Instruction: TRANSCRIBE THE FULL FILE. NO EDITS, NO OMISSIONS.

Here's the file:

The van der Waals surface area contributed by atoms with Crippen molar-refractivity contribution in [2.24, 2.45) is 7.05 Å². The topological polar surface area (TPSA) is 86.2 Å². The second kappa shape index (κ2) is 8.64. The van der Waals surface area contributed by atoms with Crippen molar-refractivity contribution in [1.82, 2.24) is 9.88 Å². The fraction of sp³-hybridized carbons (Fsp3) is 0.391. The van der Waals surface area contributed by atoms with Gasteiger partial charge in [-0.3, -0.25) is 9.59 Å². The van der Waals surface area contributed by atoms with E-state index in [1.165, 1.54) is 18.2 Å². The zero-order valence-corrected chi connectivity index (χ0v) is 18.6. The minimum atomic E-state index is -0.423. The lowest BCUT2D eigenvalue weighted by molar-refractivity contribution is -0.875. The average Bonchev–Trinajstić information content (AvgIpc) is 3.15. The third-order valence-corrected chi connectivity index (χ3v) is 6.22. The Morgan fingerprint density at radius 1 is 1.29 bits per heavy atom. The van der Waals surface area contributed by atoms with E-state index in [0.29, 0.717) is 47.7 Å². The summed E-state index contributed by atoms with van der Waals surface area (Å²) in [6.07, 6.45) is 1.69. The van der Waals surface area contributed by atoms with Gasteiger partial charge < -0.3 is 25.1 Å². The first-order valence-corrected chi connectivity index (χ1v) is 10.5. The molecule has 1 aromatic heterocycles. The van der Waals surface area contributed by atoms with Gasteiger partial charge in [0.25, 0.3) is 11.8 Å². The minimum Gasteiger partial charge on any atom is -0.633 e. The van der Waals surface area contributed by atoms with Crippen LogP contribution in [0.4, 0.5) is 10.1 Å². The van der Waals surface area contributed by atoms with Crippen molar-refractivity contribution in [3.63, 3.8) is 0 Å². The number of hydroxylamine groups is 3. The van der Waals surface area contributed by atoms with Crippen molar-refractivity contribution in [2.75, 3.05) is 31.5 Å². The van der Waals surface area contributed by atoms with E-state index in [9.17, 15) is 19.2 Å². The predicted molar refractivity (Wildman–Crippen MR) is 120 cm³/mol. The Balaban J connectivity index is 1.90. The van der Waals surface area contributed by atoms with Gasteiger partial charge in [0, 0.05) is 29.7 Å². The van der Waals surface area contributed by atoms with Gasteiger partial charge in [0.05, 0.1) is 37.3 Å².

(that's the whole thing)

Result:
The van der Waals surface area contributed by atoms with Crippen molar-refractivity contribution in [2.24, 2.45) is 7.05 Å². The topological polar surface area (TPSA) is 86.2 Å². The second kappa shape index (κ2) is 8.64. The van der Waals surface area contributed by atoms with Crippen molar-refractivity contribution in [1.82, 2.24) is 9.88 Å². The fraction of sp³-hybridized carbons (Fsp3) is 0.391. The van der Waals surface area contributed by atoms with Gasteiger partial charge in [-0.3, -0.25) is 9.59 Å². The van der Waals surface area contributed by atoms with E-state index in [1.165, 1.54) is 18.2 Å². The zero-order valence-corrected chi connectivity index (χ0v) is 18.6. The minimum atomic E-state index is -0.423. The lowest BCUT2D eigenvalue weighted by molar-refractivity contribution is -0.875. The average Bonchev–Trinajstić information content (AvgIpc) is 3.15. The third-order valence-corrected chi connectivity index (χ3v) is 6.22. The Morgan fingerprint density at radius 1 is 1.29 bits per heavy atom. The van der Waals surface area contributed by atoms with E-state index in [0.29, 0.717) is 47.7 Å². The summed E-state index contributed by atoms with van der Waals surface area (Å²) in [6.07, 6.45) is 1.69. The van der Waals surface area contributed by atoms with Gasteiger partial charge < -0.3 is 25.1 Å². The first-order valence-corrected chi connectivity index (χ1v) is 10.5. The molecule has 1 aromatic heterocycles. The van der Waals surface area contributed by atoms with Gasteiger partial charge in [0.25, 0.3) is 11.8 Å². The minimum Gasteiger partial charge on any atom is -0.633 e. The van der Waals surface area contributed by atoms with Crippen LogP contribution in [0.4, 0.5) is 10.1 Å². The van der Waals surface area contributed by atoms with Crippen molar-refractivity contribution in [3.63, 3.8) is 0 Å². The number of hydroxylamine groups is 3. The van der Waals surface area contributed by atoms with Crippen molar-refractivity contribution in [2.75, 3.05) is 31.5 Å². The van der Waals surface area contributed by atoms with E-state index in [9.17, 15) is 19.2 Å². The predicted molar refractivity (Wildman–Crippen MR) is 120 cm³/mol. The Balaban J connectivity index is 1.90. The van der Waals surface area contributed by atoms with Gasteiger partial charge in [0, 0.05) is 29.7 Å². The van der Waals surface area contributed by atoms with Gasteiger partial charge in [0.05, 0.1) is 37.3 Å².